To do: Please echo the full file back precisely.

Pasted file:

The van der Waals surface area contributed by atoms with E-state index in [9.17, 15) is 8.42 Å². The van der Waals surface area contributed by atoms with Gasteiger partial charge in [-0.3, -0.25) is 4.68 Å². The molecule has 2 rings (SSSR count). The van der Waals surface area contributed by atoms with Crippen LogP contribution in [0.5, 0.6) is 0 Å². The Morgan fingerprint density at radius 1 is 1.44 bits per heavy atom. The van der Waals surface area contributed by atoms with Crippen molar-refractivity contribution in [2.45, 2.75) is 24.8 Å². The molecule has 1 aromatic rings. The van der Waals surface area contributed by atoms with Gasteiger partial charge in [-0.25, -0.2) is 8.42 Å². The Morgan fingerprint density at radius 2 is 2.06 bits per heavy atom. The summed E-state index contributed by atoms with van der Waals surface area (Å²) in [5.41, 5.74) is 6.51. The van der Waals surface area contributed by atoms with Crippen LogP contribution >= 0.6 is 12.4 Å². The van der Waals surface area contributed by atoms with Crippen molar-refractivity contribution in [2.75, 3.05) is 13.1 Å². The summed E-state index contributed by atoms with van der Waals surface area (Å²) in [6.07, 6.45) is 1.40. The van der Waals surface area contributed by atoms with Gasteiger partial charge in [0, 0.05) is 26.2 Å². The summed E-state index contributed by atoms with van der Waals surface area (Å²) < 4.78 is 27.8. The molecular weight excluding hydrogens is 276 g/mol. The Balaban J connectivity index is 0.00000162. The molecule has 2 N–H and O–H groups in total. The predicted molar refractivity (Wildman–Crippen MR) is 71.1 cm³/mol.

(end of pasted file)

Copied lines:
The van der Waals surface area contributed by atoms with E-state index in [9.17, 15) is 8.42 Å². The van der Waals surface area contributed by atoms with Gasteiger partial charge in [-0.3, -0.25) is 4.68 Å². The molecule has 2 rings (SSSR count). The van der Waals surface area contributed by atoms with Crippen LogP contribution in [0.5, 0.6) is 0 Å². The Morgan fingerprint density at radius 1 is 1.44 bits per heavy atom. The van der Waals surface area contributed by atoms with Crippen molar-refractivity contribution in [2.45, 2.75) is 24.8 Å². The molecule has 1 aromatic rings. The van der Waals surface area contributed by atoms with Gasteiger partial charge in [-0.25, -0.2) is 8.42 Å². The Morgan fingerprint density at radius 2 is 2.06 bits per heavy atom. The summed E-state index contributed by atoms with van der Waals surface area (Å²) in [5.41, 5.74) is 6.51. The van der Waals surface area contributed by atoms with Crippen LogP contribution >= 0.6 is 12.4 Å². The van der Waals surface area contributed by atoms with Crippen molar-refractivity contribution in [2.75, 3.05) is 13.1 Å². The summed E-state index contributed by atoms with van der Waals surface area (Å²) in [6.07, 6.45) is 1.40. The van der Waals surface area contributed by atoms with Gasteiger partial charge in [0, 0.05) is 26.2 Å². The summed E-state index contributed by atoms with van der Waals surface area (Å²) < 4.78 is 27.8. The molecular weight excluding hydrogens is 276 g/mol. The Balaban J connectivity index is 0.00000162. The molecule has 2 N–H and O–H groups in total. The predicted molar refractivity (Wildman–Crippen MR) is 71.1 cm³/mol.